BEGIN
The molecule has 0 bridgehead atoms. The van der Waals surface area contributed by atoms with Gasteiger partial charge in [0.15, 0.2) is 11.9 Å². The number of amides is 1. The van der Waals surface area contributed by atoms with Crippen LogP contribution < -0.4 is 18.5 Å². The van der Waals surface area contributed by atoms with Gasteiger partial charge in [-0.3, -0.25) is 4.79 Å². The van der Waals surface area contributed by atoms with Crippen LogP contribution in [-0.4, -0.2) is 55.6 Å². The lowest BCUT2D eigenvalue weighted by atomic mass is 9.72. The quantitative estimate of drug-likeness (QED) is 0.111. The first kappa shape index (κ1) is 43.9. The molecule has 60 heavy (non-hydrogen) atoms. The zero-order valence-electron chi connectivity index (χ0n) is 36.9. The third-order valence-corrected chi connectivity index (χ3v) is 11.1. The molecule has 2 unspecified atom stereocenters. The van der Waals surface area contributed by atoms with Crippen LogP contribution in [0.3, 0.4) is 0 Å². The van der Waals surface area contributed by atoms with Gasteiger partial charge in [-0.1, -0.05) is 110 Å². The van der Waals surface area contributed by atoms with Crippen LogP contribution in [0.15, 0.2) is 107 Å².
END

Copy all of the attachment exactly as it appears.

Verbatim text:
The molecule has 0 bridgehead atoms. The van der Waals surface area contributed by atoms with Gasteiger partial charge in [0.15, 0.2) is 11.9 Å². The number of amides is 1. The van der Waals surface area contributed by atoms with Crippen LogP contribution < -0.4 is 18.5 Å². The van der Waals surface area contributed by atoms with Gasteiger partial charge in [-0.3, -0.25) is 4.79 Å². The van der Waals surface area contributed by atoms with Crippen LogP contribution in [-0.4, -0.2) is 55.6 Å². The lowest BCUT2D eigenvalue weighted by atomic mass is 9.72. The quantitative estimate of drug-likeness (QED) is 0.111. The first kappa shape index (κ1) is 43.9. The molecule has 60 heavy (non-hydrogen) atoms. The zero-order valence-electron chi connectivity index (χ0n) is 36.9. The third-order valence-corrected chi connectivity index (χ3v) is 11.1. The molecule has 2 unspecified atom stereocenters. The van der Waals surface area contributed by atoms with Crippen LogP contribution in [0.3, 0.4) is 0 Å². The van der Waals surface area contributed by atoms with Gasteiger partial charge in [-0.1, -0.05) is 110 Å². The van der Waals surface area contributed by atoms with Crippen LogP contribution in [0.15, 0.2) is 107 Å².